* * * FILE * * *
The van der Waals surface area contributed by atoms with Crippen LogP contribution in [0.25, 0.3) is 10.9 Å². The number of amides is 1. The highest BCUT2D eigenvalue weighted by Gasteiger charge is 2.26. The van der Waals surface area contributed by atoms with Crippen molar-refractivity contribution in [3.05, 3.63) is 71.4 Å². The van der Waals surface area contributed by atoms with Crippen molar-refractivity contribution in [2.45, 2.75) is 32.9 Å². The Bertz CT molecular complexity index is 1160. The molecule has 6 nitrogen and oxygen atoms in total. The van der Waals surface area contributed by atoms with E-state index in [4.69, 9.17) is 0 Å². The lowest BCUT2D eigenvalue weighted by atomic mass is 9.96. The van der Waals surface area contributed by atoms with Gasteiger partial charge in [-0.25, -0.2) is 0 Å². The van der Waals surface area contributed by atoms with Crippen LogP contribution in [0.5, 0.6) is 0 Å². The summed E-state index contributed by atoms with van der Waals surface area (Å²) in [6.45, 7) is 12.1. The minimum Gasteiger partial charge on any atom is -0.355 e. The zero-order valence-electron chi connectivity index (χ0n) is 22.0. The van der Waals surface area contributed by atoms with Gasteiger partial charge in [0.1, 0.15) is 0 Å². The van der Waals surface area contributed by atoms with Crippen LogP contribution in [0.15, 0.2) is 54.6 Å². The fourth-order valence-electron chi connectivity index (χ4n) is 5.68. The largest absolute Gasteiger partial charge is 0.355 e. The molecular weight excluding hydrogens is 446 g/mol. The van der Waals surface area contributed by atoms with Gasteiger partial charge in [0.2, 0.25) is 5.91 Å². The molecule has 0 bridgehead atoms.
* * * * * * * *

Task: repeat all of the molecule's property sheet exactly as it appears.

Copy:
The van der Waals surface area contributed by atoms with Crippen LogP contribution in [0.25, 0.3) is 10.9 Å². The number of amides is 1. The highest BCUT2D eigenvalue weighted by Gasteiger charge is 2.26. The van der Waals surface area contributed by atoms with Crippen molar-refractivity contribution in [3.05, 3.63) is 71.4 Å². The van der Waals surface area contributed by atoms with Crippen molar-refractivity contribution in [2.45, 2.75) is 32.9 Å². The Bertz CT molecular complexity index is 1160. The molecule has 6 nitrogen and oxygen atoms in total. The van der Waals surface area contributed by atoms with E-state index in [4.69, 9.17) is 0 Å². The lowest BCUT2D eigenvalue weighted by atomic mass is 9.96. The van der Waals surface area contributed by atoms with Gasteiger partial charge in [-0.25, -0.2) is 0 Å². The van der Waals surface area contributed by atoms with Crippen LogP contribution in [0.5, 0.6) is 0 Å². The summed E-state index contributed by atoms with van der Waals surface area (Å²) in [6.45, 7) is 12.1. The minimum Gasteiger partial charge on any atom is -0.355 e. The zero-order valence-electron chi connectivity index (χ0n) is 22.0. The van der Waals surface area contributed by atoms with Gasteiger partial charge in [0.1, 0.15) is 0 Å². The van der Waals surface area contributed by atoms with Crippen LogP contribution in [0.15, 0.2) is 54.6 Å². The fourth-order valence-electron chi connectivity index (χ4n) is 5.68. The largest absolute Gasteiger partial charge is 0.355 e. The molecular weight excluding hydrogens is 446 g/mol. The van der Waals surface area contributed by atoms with Gasteiger partial charge in [0.2, 0.25) is 5.91 Å². The molecule has 0 bridgehead atoms.